For me, the lessons I learned during those endless hours of building that car way back in 1968 continue to echo every day, reminding me that I am to remain steadfastly devoted to my wife, to my children, and to any task to which God has called me. . . even when I don’t feel like it. But even more than that, my dad’s unwavering commitment to teaching me to keep my commitments has served to remind me of the wholehearted devotion Jesus requires of His followers. In Luke 9:62 Jesus reminds us that “No one who puts his hand to the plow and looks back is fit for the kingdom of God.” Commitment to Jesus Christ and His Kingdom is a matter of #1 priority for anyone to be his disciple.
Parents, teach this big lesson of commitment to your kids by teaching commitment in all those little moments where your kids push on you to let them call it quits.
Megan Fox, talking about how she perceives herself.
A video with Sports Illustrated
May 15, 2023
Many of the respondents created words that reflect the reality of teenage life in today’s rapidly changing world. One of the words that caught our attention was this: calamitalysis. The word’s inventor defines calamitalysis as a debilitating stress or anxiety, derived from hopelessness about the terrifying problems of the world. With mental health issues like stress and anxiety on the rise among our kids, we won’t be surprised if calamitalysis catches on as an everyday word. This offers us a great opportunity to lead our kids into an understanding of God’s promised peace, protection, and presence for those who are in a relationship with him through Jesus Christ. We need to teach our kids that Jesus says, “Come to me all you who are weary and burdened, and I will give you rest.” Without Jesus, we consign ourselves to a life of calamitalysis.
With over 23 million subscribers to his YouTube channel, actor and professional wrestler Logan Paul is a true celebrity influencer. Evidence of his influence among our kids is the popularity of his line of energy drinks, known as PRIME. The drink is so popular among middle schoolers that it’s selling out, and parents of kids obsessed with the brand are looking everywhere for it. The drink is pricey and can cost several dollars per bottle. Some kids have created a second-hand market where they resell the bottles to friends at school at jacked-up prices. The drink’s colorful packaging and fancy names like Meta Moon and Ice Pop, make them particularly marketable to kids. Parents, you need to be aware that dieticians are issuing warnings about PRIME, as it contains about two hundred milligrams of caffeine, which is twice that of a Red Bull or Monster. They are warning that they can be addictive, cause depression, insomnia, irregular heartbeats, and high blood pressure. Parents, beware.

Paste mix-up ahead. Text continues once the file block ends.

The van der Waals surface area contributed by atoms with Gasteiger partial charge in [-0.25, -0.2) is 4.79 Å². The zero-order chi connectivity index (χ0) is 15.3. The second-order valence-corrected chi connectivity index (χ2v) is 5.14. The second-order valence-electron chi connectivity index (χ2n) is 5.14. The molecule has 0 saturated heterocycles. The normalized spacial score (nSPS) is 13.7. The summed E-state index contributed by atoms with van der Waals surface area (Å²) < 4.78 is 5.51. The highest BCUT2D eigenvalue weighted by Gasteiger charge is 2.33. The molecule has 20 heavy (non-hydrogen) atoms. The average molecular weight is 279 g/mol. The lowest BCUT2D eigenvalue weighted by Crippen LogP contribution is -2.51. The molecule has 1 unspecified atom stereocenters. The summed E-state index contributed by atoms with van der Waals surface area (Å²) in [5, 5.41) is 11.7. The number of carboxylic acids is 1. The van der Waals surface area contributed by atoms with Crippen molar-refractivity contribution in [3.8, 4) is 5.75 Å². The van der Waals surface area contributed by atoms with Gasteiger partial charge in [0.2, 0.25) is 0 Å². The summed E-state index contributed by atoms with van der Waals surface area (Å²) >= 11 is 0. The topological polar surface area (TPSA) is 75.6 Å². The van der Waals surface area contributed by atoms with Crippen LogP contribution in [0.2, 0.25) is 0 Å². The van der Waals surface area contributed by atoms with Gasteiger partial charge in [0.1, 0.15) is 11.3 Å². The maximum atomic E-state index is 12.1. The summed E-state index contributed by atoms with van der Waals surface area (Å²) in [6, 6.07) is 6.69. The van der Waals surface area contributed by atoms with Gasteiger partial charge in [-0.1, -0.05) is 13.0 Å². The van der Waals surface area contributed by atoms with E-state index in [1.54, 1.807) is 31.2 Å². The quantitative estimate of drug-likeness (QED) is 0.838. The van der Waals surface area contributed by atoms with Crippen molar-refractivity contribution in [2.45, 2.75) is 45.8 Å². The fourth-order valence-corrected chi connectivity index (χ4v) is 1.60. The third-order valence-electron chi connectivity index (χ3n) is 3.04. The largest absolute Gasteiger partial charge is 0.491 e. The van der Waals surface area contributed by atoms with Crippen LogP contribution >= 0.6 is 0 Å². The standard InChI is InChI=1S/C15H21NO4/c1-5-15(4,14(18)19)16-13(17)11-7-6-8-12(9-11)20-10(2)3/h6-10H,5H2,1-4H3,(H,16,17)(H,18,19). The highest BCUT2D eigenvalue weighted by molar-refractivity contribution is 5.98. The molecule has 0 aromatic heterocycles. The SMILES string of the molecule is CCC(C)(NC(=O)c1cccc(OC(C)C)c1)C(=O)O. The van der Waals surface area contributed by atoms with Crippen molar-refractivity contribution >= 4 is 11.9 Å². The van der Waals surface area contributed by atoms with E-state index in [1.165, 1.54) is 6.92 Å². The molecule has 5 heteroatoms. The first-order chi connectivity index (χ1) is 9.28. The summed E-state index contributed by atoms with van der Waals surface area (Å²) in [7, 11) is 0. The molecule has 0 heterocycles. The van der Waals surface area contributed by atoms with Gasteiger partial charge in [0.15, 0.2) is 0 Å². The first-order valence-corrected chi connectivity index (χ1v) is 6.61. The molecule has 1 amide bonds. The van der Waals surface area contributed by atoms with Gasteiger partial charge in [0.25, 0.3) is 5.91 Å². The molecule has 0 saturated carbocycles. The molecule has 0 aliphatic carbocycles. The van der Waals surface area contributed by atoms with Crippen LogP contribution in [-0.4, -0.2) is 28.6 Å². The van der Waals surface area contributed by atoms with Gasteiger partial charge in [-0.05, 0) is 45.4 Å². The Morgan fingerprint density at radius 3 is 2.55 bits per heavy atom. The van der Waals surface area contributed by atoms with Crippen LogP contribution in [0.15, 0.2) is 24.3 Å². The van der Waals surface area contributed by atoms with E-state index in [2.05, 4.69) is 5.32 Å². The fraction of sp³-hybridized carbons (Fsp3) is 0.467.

A recent report in the Journal of the American Medical Association tells us that the mortality rate for children ages one to nineteen increased by almost 11% between 2019 and 2020, and an additional 8% between 2020 and 2021. Most of the upsurge was due to the deaths among older children ages 10 to 19. The increased rates in this age group was attributable to increases in suicide, homicide, vehicle accidents, and drug overdoses. Because all of us face the reality of death, it’s important that we understand death in light of God’s story. Those who are in Christ have great hope in the reality of life after death. Consider these comforting words from the Heidelberg Catechism. “What is your only comfort in life and death? That I am not my own, but belong body and soul, both in life and in death, to my faithful savior Jesus Christ!” Parents, teach your children the hopeful truths of the Gospel so that they too, might find comfort in life and in death.
(OnePoll on behalf of McCain Foods)
(Gusto and U.S. Department of Labor)
4. Prime Video
7. HBO Max
9. Roku Channel
10. pluto TV
by WALT MUELLER
I recently received this text message from a high school coach I know: “Would you please make people aware of high school athletes and the NIL deals? Something has to be done. It’s getting out of hand.”